As one of the most common disorders of the female reproductive system, endometriosis is responsible for the growth of tissue that is similar to the lining of the uterus to develop in other areas of the human body, most notably in areas surrounding the vagina, such as the pelvis and the abdominal cavity (Endometriosis, 2013). In some cases, this tissue “may attach itself to the ovaries, the outside of the uterus, the intestines, or other abdominal organs” and has been seen to develop in and around post-surgical scars on pelvic organs (Endometriosis, 2013).

As a case example, in 2010, Mrs. M, a thirty year-old white female in good health, paid a visit to her local women’s health care clinic and upon seeing the attending physician complained that she was experiencing irregular menstrual periods and some severe cramping in the pelvic region. She also noted that the pain associated with the cramping prevented her from doing housework and had forced her to take several weeks off from her job. Mrs. M also added that she and her husband were planning to have children in the very near future and that several weeks ago, her gynecologists told her that she may be suffering from endometriosis which would make it difficult to become pregnant.

At this point in their conversation, the attending physician asked Mrs. M a series of questions in order to arrive at a diagnosis of possible endometriosis–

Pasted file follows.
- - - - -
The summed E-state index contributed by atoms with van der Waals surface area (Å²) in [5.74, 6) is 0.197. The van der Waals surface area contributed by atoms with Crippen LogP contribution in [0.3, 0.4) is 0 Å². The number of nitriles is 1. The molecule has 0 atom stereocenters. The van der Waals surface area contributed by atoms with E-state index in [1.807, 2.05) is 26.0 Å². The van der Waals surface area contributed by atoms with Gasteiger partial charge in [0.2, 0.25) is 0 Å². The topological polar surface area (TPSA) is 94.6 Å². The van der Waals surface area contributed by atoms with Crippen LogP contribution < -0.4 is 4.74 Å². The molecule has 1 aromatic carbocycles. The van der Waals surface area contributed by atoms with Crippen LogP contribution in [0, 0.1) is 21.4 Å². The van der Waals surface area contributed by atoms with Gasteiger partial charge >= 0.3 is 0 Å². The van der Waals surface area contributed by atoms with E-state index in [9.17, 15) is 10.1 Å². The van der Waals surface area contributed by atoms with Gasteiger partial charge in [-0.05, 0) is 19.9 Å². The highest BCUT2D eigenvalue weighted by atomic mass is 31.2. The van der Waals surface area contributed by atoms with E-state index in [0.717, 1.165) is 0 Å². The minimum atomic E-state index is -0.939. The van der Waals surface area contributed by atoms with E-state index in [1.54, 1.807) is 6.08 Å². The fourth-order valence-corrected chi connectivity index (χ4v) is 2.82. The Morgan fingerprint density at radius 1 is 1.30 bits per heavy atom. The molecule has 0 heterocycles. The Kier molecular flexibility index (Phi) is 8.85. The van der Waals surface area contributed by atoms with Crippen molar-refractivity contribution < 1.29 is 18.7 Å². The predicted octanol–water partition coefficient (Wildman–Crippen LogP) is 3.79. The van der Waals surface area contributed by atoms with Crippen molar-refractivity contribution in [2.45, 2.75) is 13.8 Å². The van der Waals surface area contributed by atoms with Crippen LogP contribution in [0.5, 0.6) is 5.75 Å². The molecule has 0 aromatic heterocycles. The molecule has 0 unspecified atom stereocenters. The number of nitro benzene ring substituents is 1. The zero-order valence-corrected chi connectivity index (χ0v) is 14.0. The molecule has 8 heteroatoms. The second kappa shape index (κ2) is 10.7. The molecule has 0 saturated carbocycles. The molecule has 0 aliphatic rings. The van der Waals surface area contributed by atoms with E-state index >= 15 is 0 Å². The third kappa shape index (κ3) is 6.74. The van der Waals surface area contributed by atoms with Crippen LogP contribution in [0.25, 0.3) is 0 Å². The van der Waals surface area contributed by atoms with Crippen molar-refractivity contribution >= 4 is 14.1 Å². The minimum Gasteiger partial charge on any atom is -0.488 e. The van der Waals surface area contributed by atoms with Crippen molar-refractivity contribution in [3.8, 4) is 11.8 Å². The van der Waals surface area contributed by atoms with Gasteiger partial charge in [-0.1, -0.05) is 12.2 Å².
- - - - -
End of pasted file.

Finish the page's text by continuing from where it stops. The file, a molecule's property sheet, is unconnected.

1. Have your menstrual cramps become worse over time or is the pain intermittent, meaning if it comes and goes at intervals?
  2. Where exactly is the pain related to the cramping? Does it occur in your lower back or in the front of the pelvis area?
  3. Have you experienced pain during intercourse? If so, was the pain severe or mild as compared with the pain associated with the menstrual cramping?
  4. Have you experienced any sort of pain in the lower intestinal area, specifically in the area of the bladder?
  5. Have you experienced any pain during a bowel movement or when urinating? If so, is the pain worse during menstrual periods or less?
  6. Have you noticed any sort of bleeding either before a menstrual period or immediately after? This bleeding has nothing to do with normal menstrual periods.
  7. Have you found it difficult to become pregnant within the last several months or so? Have you ever experienced infertility problems in the past?
  8. Do you suffer from any of the following disorders–chronic fatigue syndrome, mononucleosis, yeast infections, or any kind of autoimmune diseases? (Endometriosis, 2013).

During the course of asking these questions, Mrs. M replied that her menstrual cramps have become worse over time, especially during the last several weeks; that her pain is generally located in the lower pelvic region; that she has experienced some pain during intercourse and when urinating; that she has noticed spotty bleeding several days after a menstrual period; and that she has found it difficult to become pregnant over the last year or so. Therefore, the attending physician recommended that Mrs. M undergo a  biopsy “of tissue obtained from possible lesions via a culdoscopy, laparoscopy, or a laparotomy” (Glanze, 2000, p. 425). The reason for suggesting these tests is because “one of the most characteristic symptoms of endometriosis is pain, particularly with dysmenorrhea or pain that is associated with menstruation” (Glanze, 2000, p. 398).


Endometriosis. (2013). Retrieved from


Glanze, W.D., ed. (2000). Mosby’s medical, nursing, and allied health dictionary.

St. Louis, MO: C.V. Mosby Company, Inc.